Some implications of God’s having a physical body

Some people believe God the Father has a physical body, specifically the body of a man. Today I was thinking of some of the things that this implies.

First, it seems to imply that God is not the designer of the human body.

Second, it seems to imply that the human body is not the product of evolution on this earth, since it existed, in God at least, before the earth was created.

If God didn’t design it, and it didn’t evolve, how did it get its form?

One possibility is that it evolved on another planet, long before this one was created. But that still seems to exclude the possibility that it evolved on this planet. Or did it evolve on two separate planets yet still manage to arrive at the identical form on both? If so, that seems to require that evolution on this planet was guided. The odds of it evolving identically and by chance in two different places and times, surely are prohibitively high.

Thus, I would think that anyone who believes God has the physical body of a man, must necessarily believe that God did not design the human body, and that it did not evolve on earth, or at least not by chance. I would be interested to know whether anyone who believes God has such a body, does not believe either of these things, and if not, how they avoid these implications.

5 thoughts on “Some implications of God’s having a physical body

  1. 1. Design: if you say that God has always had a body (not just in the temporal sense but as as inherent part of his being) then, no, He didn’t design it, any more than He designed anything else about himself. But the alternate explanation would be that at some point (speaking either temporally or causationally) God did not have a body, in which case you could argue that God the Father has a body now but still designed it.

    2. Evolution: ‘evolution was guided’ is one possibility. But anyone advancing the proposition that the Father is currently embodied has other alternatives. You could argue that evolution has a teleology, that there are factors we don’t know about that draw it into certain paths to produce something like homo sap. If you say that God did not always have a body (in a causational sense) then you could say that he caused his body to come into being knowing what evolution would produce. Or you could say that God’s flesh is all possible bodies of intelligent creatures, i.e., God has more than one body. Or you could say that God creates a vast universe and lets natural processes play out until it creates acceptable bodies for his children somewhere. Those are just the ones I can think of off hand. I don’t agree with all of them and some kind of creep me out.

    Obviously, with rare exceptions, its pretty much only Mormons who believe that the Father is embodied. So how would Mormons answer your question? I can’t say for sure, but I’ll take a stab at it. Its not official doctrine, but most Mormons accept the idea of an infinity of Gods, with no ultimate divine first cause. So on the design question they’d probably agree that God didn’t design the human body at some level of generality, and in fact nobody did, its just always been that way. Others who take very literally the statement by Christ that he only does what he has seen his father do would argue that the Father got his body the same way Christ did, by being incarnated. This view could be compatible with evolution just happening and randomly producing humans, whose form the deity then assumes, or it could be fit in with the infinity of Gods view too. Others who take the Father to be more the originator in the more classical sense (who would therefore dispute the existence of any God the Grandfather) would probably say that the human form is part of God’s self-existent being, therefore not designed, but I can’t be sure. Finally, some Mormons take the Father to be the originator, but say that he started out as a man, the product of evolution somewhere, and progressed to Godhood through his own awesomeness of being, something like that, so inherent in their view would be that God’s material form was not designed and was even accidental.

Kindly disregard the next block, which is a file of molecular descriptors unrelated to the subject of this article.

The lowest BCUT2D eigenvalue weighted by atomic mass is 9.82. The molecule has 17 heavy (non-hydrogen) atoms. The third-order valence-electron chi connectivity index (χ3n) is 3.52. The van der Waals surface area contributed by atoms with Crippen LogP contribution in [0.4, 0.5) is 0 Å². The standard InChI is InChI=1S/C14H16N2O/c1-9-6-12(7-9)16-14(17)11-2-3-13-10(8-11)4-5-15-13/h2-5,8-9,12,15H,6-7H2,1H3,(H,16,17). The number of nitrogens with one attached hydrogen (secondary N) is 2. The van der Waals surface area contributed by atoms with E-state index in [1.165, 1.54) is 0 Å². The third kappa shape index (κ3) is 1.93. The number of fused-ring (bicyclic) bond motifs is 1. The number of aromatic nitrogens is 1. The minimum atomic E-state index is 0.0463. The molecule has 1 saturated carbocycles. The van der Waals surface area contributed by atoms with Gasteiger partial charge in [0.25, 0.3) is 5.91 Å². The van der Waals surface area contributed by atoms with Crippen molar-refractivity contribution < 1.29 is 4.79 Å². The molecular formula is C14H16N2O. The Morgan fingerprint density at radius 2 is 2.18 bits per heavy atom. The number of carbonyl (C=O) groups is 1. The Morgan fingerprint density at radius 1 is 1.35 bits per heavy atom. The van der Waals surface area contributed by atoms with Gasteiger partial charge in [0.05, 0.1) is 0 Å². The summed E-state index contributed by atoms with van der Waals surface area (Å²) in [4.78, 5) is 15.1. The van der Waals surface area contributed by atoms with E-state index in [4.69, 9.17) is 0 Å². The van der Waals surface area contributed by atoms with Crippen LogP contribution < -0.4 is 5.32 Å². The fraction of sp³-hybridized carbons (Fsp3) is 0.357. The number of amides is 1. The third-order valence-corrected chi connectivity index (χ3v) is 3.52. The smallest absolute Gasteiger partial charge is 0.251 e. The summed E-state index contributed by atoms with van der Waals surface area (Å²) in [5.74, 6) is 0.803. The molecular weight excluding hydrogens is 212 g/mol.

Many Mormons reject evolution altogether, at least when it comes to mankind. Those who don’t would probably feel comfortable with the idea that evolution was ‘guided’ or that it had a teleology, but wouldn’t be strongly committed to any particular position.

    I wonder how Stephen Webb, who I believe is Roman Catholic, would answer your questions. Perhaps he already has in his book:


  2. There may also be a mystical approach. One could take quite literally the scriptural saying that Jesus Christ was “slain from the foundation of the world,” and say that in the same way Christ (and the Father) had always been embodied. This would probably let you deny that evolution had to be guided. Dunno what you’d say about design.


  3. Adam!

    I appreciate you taking the time to comment.

    Regarding your paragraph 1, this makes logical sense. However I’m curious how it would fit into Mormon theology. My understanding is that we all existed as spirits before being incarnated in our bodies. Also, I understand that we don’t become gods until after we are incarnated, and pass on to the afterlife. My assumption was that if we are of the same nature as the Father, then he would have gone through the same process when he was incarnated and became God. So I don’t see how he could have designed his own body before being incarnated, since he wasn’t God yet.

    Also, since our bodies are of the same nature as the Father’s, I would have assumed that his is of the same as his father, and so forth. Therefore, not designed by him.

    I don’t mean to argue doctrine with you. I understand that it’s hard to know what “official” doctrine is in the first place with any certainty, absent a personal revelation or spiritual confirmation (which I think may even differ from person to person?). So for all I know, it could be the case that God was already God before he became embodied.